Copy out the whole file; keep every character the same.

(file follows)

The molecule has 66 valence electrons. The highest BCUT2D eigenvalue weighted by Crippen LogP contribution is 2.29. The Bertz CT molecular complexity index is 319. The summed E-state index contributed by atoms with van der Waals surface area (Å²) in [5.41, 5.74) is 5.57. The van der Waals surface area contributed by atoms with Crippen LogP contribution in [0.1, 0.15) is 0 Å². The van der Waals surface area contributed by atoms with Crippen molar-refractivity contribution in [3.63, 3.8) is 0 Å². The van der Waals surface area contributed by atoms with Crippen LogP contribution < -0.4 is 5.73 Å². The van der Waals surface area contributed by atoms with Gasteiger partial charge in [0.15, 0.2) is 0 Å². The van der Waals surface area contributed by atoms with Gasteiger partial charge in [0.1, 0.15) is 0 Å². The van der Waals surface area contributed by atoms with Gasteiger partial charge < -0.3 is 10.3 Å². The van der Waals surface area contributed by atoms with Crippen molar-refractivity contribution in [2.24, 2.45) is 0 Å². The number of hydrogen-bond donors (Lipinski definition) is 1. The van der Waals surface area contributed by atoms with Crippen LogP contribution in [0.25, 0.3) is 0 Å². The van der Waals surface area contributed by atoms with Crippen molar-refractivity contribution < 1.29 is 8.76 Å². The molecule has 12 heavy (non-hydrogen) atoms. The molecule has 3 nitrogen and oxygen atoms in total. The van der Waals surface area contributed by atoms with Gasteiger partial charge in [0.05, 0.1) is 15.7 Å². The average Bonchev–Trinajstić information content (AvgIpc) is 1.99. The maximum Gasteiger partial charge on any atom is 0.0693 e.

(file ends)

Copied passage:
The molecule has 66 valence electrons. The highest BCUT2D eigenvalue weighted by Crippen LogP contribution is 2.29. The Bertz CT molecular complexity index is 319. The summed E-state index contributed by atoms with van der Waals surface area (Å²) in [5.41, 5.74) is 5.57. The van der Waals surface area contributed by atoms with Crippen LogP contribution in [0.1, 0.15) is 0 Å². The van der Waals surface area contributed by atoms with Crippen molar-refractivity contribution in [3.63, 3.8) is 0 Å². The van der Waals surface area contributed by atoms with Crippen LogP contribution < -0.4 is 5.73 Å². The van der Waals surface area contributed by atoms with Gasteiger partial charge in [0.15, 0.2) is 0 Å². The van der Waals surface area contributed by atoms with Gasteiger partial charge in [0.1, 0.15) is 0 Å². The van der Waals surface area contributed by atoms with Gasteiger partial charge < -0.3 is 10.3 Å². The van der Waals surface area contributed by atoms with Crippen molar-refractivity contribution in [2.24, 2.45) is 0 Å². The number of hydrogen-bond donors (Lipinski definition) is 1. The van der Waals surface area contributed by atoms with Crippen LogP contribution in [0.25, 0.3) is 0 Å². The van der Waals surface area contributed by atoms with Crippen molar-refractivity contribution < 1.29 is 8.76 Å². The molecule has 12 heavy (non-hydrogen) atoms. The molecule has 3 nitrogen and oxygen atoms in total. The van der Waals surface area contributed by atoms with Gasteiger partial charge in [0.05, 0.1) is 15.7 Å². The average Bonchev–Trinajstić information content (AvgIpc) is 1.99. The maximum Gasteiger partial charge on any atom is 0.0693 e.